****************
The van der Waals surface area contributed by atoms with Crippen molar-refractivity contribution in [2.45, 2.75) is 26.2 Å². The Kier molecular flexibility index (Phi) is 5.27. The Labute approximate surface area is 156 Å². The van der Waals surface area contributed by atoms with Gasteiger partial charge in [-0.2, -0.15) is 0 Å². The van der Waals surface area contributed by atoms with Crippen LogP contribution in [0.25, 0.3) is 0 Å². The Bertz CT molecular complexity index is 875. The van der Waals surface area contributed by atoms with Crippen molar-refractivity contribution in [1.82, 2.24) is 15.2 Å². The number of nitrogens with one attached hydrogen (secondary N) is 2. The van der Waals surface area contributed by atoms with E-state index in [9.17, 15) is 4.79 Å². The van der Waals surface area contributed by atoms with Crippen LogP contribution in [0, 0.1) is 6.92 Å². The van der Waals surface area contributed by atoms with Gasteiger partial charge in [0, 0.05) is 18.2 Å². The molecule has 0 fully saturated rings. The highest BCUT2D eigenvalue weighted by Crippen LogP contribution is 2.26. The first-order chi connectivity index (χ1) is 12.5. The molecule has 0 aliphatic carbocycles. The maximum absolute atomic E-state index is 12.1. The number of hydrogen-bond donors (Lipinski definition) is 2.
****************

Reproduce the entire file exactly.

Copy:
The van der Waals surface area contributed by atoms with Crippen molar-refractivity contribution in [2.45, 2.75) is 26.2 Å². The Kier molecular flexibility index (Phi) is 5.27. The Labute approximate surface area is 156 Å². The van der Waals surface area contributed by atoms with Gasteiger partial charge in [-0.2, -0.15) is 0 Å². The van der Waals surface area contributed by atoms with Crippen LogP contribution in [0.25, 0.3) is 0 Å². The Bertz CT molecular complexity index is 875. The van der Waals surface area contributed by atoms with Crippen molar-refractivity contribution in [1.82, 2.24) is 15.2 Å². The number of nitrogens with one attached hydrogen (secondary N) is 2. The van der Waals surface area contributed by atoms with E-state index in [9.17, 15) is 4.79 Å². The van der Waals surface area contributed by atoms with Crippen LogP contribution in [0, 0.1) is 6.92 Å². The van der Waals surface area contributed by atoms with Gasteiger partial charge in [0, 0.05) is 18.2 Å². The molecule has 0 fully saturated rings. The highest BCUT2D eigenvalue weighted by Crippen LogP contribution is 2.26. The first-order chi connectivity index (χ1) is 12.5. The molecule has 0 aliphatic carbocycles. The maximum absolute atomic E-state index is 12.1. The number of hydrogen-bond donors (Lipinski definition) is 2.